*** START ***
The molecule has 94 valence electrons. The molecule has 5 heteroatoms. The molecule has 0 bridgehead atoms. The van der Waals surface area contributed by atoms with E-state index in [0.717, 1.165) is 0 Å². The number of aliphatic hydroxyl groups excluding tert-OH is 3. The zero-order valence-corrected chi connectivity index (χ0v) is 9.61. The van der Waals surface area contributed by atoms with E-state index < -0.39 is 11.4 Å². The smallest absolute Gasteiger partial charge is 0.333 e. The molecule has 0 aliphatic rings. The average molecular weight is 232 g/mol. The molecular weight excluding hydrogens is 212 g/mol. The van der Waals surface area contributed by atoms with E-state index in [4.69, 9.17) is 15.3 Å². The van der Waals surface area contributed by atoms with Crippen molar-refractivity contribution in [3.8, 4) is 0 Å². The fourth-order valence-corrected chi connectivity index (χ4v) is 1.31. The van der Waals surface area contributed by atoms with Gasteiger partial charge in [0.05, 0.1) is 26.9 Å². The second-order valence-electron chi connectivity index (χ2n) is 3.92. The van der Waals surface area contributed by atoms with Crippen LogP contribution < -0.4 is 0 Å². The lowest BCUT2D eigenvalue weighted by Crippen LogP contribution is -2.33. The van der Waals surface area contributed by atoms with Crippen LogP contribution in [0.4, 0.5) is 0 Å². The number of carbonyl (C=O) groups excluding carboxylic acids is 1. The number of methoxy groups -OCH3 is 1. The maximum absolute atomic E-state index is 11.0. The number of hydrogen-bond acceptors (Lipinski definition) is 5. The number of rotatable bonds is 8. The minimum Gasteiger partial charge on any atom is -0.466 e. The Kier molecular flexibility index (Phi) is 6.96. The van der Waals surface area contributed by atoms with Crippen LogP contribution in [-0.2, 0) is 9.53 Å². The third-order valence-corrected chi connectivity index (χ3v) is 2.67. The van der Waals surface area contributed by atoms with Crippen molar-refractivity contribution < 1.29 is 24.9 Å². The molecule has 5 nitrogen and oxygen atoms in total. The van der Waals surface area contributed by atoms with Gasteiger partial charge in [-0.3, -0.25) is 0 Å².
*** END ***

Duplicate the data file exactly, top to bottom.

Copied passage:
The molecule has 94 valence electrons. The molecule has 5 heteroatoms. The molecule has 0 bridgehead atoms. The van der Waals surface area contributed by atoms with E-state index in [0.717, 1.165) is 0 Å². The number of aliphatic hydroxyl groups excluding tert-OH is 3. The zero-order valence-corrected chi connectivity index (χ0v) is 9.61. The van der Waals surface area contributed by atoms with E-state index < -0.39 is 11.4 Å². The smallest absolute Gasteiger partial charge is 0.333 e. The molecule has 0 aliphatic rings. The average molecular weight is 232 g/mol. The molecular weight excluding hydrogens is 212 g/mol. The van der Waals surface area contributed by atoms with E-state index in [4.69, 9.17) is 15.3 Å². The van der Waals surface area contributed by atoms with Crippen molar-refractivity contribution in [3.8, 4) is 0 Å². The fourth-order valence-corrected chi connectivity index (χ4v) is 1.31. The van der Waals surface area contributed by atoms with Gasteiger partial charge in [0.05, 0.1) is 26.9 Å². The second-order valence-electron chi connectivity index (χ2n) is 3.92. The van der Waals surface area contributed by atoms with Crippen LogP contribution < -0.4 is 0 Å². The lowest BCUT2D eigenvalue weighted by Crippen LogP contribution is -2.33. The van der Waals surface area contributed by atoms with Crippen LogP contribution in [0.4, 0.5) is 0 Å². The number of carbonyl (C=O) groups excluding carboxylic acids is 1. The number of methoxy groups -OCH3 is 1. The maximum absolute atomic E-state index is 11.0. The number of hydrogen-bond acceptors (Lipinski definition) is 5. The number of rotatable bonds is 8. The minimum Gasteiger partial charge on any atom is -0.466 e. The Kier molecular flexibility index (Phi) is 6.96. The van der Waals surface area contributed by atoms with Crippen LogP contribution in [-0.2, 0) is 9.53 Å². The third-order valence-corrected chi connectivity index (χ3v) is 2.67. The van der Waals surface area contributed by atoms with Crippen molar-refractivity contribution < 1.29 is 24.9 Å². The molecule has 5 nitrogen and oxygen atoms in total. The van der Waals surface area contributed by atoms with Gasteiger partial charge in [-0.3, -0.25) is 0 Å².